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Some Thoughts On Pedagogy
Here is a start on some thoughts born out of teaching arts
students a weather and climate course.
- I submit that the most important learning especially for first year classes is
not the content but the development of problem solving, communication, analytical, and
critical thinking skills. Yet many intro courses are structured
around memory work and truckloads of concepts that will likely be
forgotten a month after the final exam.
- Given the above, I have structured my "Weather and Climate" course
as a course in "thinking like a scientist" using weather and climate
as a case study.
- As an example, I section my weather and climate course
around the following key questions: a) what determines temperature?
b) what determines precipitation? c) what determines weather? d) is
the climate changing? if so why, in what ways, and what should be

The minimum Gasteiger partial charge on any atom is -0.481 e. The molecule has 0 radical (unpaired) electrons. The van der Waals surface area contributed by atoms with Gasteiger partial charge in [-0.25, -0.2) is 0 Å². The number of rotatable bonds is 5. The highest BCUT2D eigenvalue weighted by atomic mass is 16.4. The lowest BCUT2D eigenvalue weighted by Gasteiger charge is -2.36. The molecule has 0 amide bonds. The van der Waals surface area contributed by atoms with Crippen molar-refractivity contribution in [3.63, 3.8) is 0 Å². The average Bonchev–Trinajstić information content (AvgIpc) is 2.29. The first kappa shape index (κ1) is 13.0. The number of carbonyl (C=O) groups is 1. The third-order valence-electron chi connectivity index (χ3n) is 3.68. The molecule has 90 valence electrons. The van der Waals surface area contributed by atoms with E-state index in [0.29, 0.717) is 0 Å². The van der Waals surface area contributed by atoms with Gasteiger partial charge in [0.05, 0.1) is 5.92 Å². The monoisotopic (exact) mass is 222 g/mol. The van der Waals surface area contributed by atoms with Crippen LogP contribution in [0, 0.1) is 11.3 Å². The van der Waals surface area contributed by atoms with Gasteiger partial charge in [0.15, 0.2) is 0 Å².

done about it? In the first class, the students collectively develop a plan to address
- I have found that in-class pair exercises greatly increases student
involvement and attention. It also gives the instructor a chance to
wander around and make individual contact with students.
- Get students out of their seats and animated. Eg, instead of
describing 3 modes of heat transport, have a group of students
actively figure it out with a box of tennis balls. After such displays, key
concepts are much more strongly anchored in student minds.
- Have students identify what they don't know and rank it in order
- Make extensive use of classroom assessement techniques. Eg, at the
end of lectures on difficult topics, have the students summarize what
they thought were the key points and write one question on a 3 x 5
card to be returned to the instructor.
- Facilitate and support learner self-responsibility. Eg, during
the first class have your students identify what they want to get out
of this course and what would make the course a fulfilling learning
experience. Try to adjust your course plan to best address these
learner goals within the curiculum constraints.
Teaching Tips is a good first stop for ideas on everything from "Dealing with
stress" to course design and "101 Things the First Three Weeks".
- The most important learning tools for my own children are:
wonder, curiousity, and play. How can we promote these in
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